Whitmore Rare Books has released their Catalogue 26. Whitmore describes their business as “offering literary first editions and other books of merit.” That means a variety of subjects can be encountered, but what you will find is important in its field. You will recognize most of the authors you meet in this catalogue and likely their works as well. Here are a few of the items to be found in these pages.
We will start with a very old book that comes from a book much older than printing. The title is Britanniae Utriusque Redum et Principum Origo... The author was Geoffrey of Monmouth and this first edition was published in 1508. Geoffrey of Monmouth wrote in the first half of the 12th century. He likely was either born or grew up in Monmouth, Wales. His book is a history of very early Britain, centuries before even his own time. He is the main source of information about King Arthur. Shakespeare based some of his plays, such as King Lear, on Geoffrey. King Arthur, the Knights of the Round Table and Merlin are best known from his writing. The only problem is that it was all or almost all made up. Most historians are highly suspicious as to whether there ever was a King Arthur, let alone one to whom these tales are attributed. Scholars in the 16th century were already writing off these once believed tales as essentially fiction. There are pre-Geoffrey references to a King Arthur, but even the oldest of these was written at least three centuries after he supposedly lived. Contemporary sources are lacking. Geoffrey used some of these sources, but then expanded on them to create fantastic tales that have little to do with reality. Still, they have been popular stories for many centuries and in that sense an important part of history. Item 26. Priced at $17,500.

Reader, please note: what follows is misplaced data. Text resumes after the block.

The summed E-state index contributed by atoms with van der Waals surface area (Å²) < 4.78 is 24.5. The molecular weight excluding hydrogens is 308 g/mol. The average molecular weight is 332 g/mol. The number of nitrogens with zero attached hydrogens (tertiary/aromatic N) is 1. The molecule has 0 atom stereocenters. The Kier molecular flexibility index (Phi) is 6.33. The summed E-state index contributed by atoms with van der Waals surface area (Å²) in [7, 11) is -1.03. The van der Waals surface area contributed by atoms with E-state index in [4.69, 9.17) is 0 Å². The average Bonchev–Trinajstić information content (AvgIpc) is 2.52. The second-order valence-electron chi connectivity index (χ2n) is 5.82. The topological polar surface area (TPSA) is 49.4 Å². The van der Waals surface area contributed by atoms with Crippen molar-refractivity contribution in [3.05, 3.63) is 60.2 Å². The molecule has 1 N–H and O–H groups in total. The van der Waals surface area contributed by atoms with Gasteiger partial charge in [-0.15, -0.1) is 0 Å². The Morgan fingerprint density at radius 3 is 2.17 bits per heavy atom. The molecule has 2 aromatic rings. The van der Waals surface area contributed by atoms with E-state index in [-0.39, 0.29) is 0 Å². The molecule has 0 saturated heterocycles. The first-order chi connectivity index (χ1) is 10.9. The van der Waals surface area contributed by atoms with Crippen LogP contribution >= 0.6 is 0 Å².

King Arthur is a classic English fictional character. Now here is an American one, though a very different and less heroic character. His name is Huckleberry Finn, and he came from the imagination of Mark Twain. Many consider the Adventures of Huckleberry Finn, published in 1885, to be the classic American novel. I cannot imagine a better choice. Twain captured the place and time, mid-19th century American South, as if he were a camera. Huck is a boy of around 13, son of a drunkard who sleeps wherever he can find a place (besides his home). He misbehaves by all contemporary standards, vulgar, a thief, truant, a smoker, dirty, you name it. He is also free, which other kids admire about him. In the book, he travels up the Mississippi with Jim, a runaway slave, who also seeks his freedom. Whitmore notes that Huck is “a metaphor for a young and rebellious nation, as well as its individualist inhabitants.” Item 74. $27,500.